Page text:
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Chopard reinforces its watchmaking roots

Chopard reinforces its watchmaking roots

Wednesday, 11 December 2013
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Carol Besler

“Watches are functional art.”

Carol Besler covers watches and jewelry worldwide.

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5 min read

Chopard’s transformation into fully-integrated, state-of-the-art watch manufacture over the past decade is often overshadowed by the company’s enviable success as a high jewelry company – something that is only reinforced by the fact that it just won the “Jewellery Watch” Prize (for the second year in a row) at Grand Prix d’Horlogerie de Genève last month. But Chopard’s roots actually lie in watchmaking. Chopard began life in 1860 as one of Switzerland’s original watch manufactures in the Swiss Jura town of Sonvilier.

Like most heritage brands, the firm slowed down or stopped making mechanical movements at some point, particularly with the advent of quartz, and although it has had much success with its men’s timepiece designs over the years – including the iconic Mille Miglia collection – it wasn’t until 1996 that the company began to produce its own movements again.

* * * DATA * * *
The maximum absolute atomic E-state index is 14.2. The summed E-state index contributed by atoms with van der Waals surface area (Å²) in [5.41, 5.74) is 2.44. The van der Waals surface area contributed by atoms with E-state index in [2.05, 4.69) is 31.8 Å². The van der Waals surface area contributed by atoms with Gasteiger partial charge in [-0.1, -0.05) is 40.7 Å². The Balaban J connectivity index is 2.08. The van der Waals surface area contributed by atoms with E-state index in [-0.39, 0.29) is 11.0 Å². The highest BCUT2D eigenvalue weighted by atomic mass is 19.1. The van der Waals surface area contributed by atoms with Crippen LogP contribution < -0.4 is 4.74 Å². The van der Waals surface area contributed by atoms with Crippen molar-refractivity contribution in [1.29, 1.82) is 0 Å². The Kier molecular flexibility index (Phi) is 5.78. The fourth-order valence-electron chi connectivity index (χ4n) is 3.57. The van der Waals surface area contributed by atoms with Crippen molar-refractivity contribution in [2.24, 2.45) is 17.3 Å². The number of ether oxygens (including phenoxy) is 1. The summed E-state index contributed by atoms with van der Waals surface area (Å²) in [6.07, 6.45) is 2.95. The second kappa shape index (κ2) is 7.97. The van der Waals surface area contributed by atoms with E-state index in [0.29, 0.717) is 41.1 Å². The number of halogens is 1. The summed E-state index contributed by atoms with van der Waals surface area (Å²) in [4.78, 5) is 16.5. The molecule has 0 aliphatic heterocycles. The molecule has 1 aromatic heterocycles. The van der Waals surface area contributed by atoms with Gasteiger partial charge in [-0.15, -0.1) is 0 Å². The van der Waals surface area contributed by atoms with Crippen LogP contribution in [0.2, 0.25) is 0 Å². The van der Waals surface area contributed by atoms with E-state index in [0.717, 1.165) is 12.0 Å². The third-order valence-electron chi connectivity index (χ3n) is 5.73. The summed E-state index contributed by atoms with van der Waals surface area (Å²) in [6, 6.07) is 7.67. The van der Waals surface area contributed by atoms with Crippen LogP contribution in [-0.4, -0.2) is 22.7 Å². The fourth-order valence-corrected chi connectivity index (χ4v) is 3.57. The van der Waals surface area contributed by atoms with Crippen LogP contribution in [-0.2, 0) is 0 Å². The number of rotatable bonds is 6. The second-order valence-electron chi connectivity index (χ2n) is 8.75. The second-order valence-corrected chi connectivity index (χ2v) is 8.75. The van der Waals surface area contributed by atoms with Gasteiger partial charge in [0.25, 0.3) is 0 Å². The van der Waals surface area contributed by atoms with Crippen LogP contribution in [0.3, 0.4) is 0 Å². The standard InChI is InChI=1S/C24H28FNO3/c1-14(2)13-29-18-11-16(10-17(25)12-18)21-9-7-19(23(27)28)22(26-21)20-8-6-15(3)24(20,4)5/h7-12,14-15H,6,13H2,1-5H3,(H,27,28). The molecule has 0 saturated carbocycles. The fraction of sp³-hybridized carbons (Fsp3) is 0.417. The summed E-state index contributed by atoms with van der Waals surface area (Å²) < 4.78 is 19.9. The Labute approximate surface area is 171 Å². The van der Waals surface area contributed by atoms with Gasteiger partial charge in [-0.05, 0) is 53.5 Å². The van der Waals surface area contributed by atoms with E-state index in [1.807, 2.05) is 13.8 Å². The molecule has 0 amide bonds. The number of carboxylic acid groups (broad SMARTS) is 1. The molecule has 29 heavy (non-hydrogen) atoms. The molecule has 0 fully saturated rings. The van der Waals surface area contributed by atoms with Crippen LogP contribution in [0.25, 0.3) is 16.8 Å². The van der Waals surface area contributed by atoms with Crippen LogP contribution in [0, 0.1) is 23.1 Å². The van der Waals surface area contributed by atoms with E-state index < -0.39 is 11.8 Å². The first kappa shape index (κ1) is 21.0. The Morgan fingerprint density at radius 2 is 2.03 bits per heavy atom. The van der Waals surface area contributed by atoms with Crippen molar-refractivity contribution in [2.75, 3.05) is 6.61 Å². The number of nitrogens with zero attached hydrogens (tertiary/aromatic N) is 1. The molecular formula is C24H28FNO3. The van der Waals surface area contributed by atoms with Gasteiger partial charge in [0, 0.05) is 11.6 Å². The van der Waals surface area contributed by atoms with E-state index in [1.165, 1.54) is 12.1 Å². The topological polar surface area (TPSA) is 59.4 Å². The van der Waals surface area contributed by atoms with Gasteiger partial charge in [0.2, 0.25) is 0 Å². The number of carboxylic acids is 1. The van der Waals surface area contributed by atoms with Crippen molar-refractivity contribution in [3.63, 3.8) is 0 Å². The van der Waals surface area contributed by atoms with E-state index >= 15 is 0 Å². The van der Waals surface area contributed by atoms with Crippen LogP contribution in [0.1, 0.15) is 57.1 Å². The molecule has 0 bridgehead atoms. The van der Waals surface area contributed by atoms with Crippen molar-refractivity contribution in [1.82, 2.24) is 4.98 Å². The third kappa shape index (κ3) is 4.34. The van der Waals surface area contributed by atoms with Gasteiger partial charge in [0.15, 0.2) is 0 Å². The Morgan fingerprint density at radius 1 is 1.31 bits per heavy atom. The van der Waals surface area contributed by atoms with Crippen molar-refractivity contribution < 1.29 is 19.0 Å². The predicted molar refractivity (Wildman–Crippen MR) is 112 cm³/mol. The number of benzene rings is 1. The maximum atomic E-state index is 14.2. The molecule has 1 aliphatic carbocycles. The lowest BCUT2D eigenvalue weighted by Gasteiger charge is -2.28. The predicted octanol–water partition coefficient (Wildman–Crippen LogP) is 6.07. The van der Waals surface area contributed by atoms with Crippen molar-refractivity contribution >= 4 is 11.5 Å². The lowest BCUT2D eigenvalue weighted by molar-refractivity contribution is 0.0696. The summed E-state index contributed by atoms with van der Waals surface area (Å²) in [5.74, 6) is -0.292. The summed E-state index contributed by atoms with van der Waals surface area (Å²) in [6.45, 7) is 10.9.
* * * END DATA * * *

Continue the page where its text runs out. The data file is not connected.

Chopard co-president Karl-Friedrich Scheufele’s vision was to establish a watchmaking operation that combines the techniques of age-old hand craftsmanship with modern technology. All in-house movements are built with Chopard-made components (everything but the screws) and finished with Chopard-made tools. All craftspeople are trained in-house to ensure consistency of workmanship and a finishing touch that represents the Chopard signature. The process is about quality, not quantity, and that has meant no cutting corners, or costs.

A brand can only fully exist in the field of Haute Horlogerie by achieving complete control of the making of its timepieces.
Karl-Friedrich Scheufele
Complete control

“In my view, a brand can only fully exist in the field of Haute Horlogerie by achieving complete control of the making of its timepieces: design and development, production and assembly, movements and exteriors,” says Karl-Friedrich Scheufele. “Chopard has chosen to give precedence to hand craftsmanship, even when this choice involves higher production costs. It is the kind of choice only a family business could make, thanks to an entirely independent structure, unbound by the demands of immediate profit stemming from external investors unaware of the nature of fine watchmaking.”

In 1997, a year after establishing Chopard Manufacture in Fleurier, the Maison emerged with its first caliber, the 1.96, cased in the L.U.C 1860, marking the company’s foundational year. Today, Chopard produces nine distinct families of watch movements, with 50 movement variations, including a perpetual calendar and a tourbillon. This year, it produced 7,000 movements, up from 3,000 only two years ago, thanks also to the new facility Fleurier Ebauches. The goal is 15,000 by 2015. As production increases, the company’s reliance on outsourcing diminishes. As of next year, for example, all watches in the Mille Miglia collection will contain Chopard-made movements. The Imperiale and L.U.C collections already contain in-house movements. All watches bearing the Geneva Seal are cased in Geneva, and everything that is Geneva Seal certified falls into the L.U.C collection.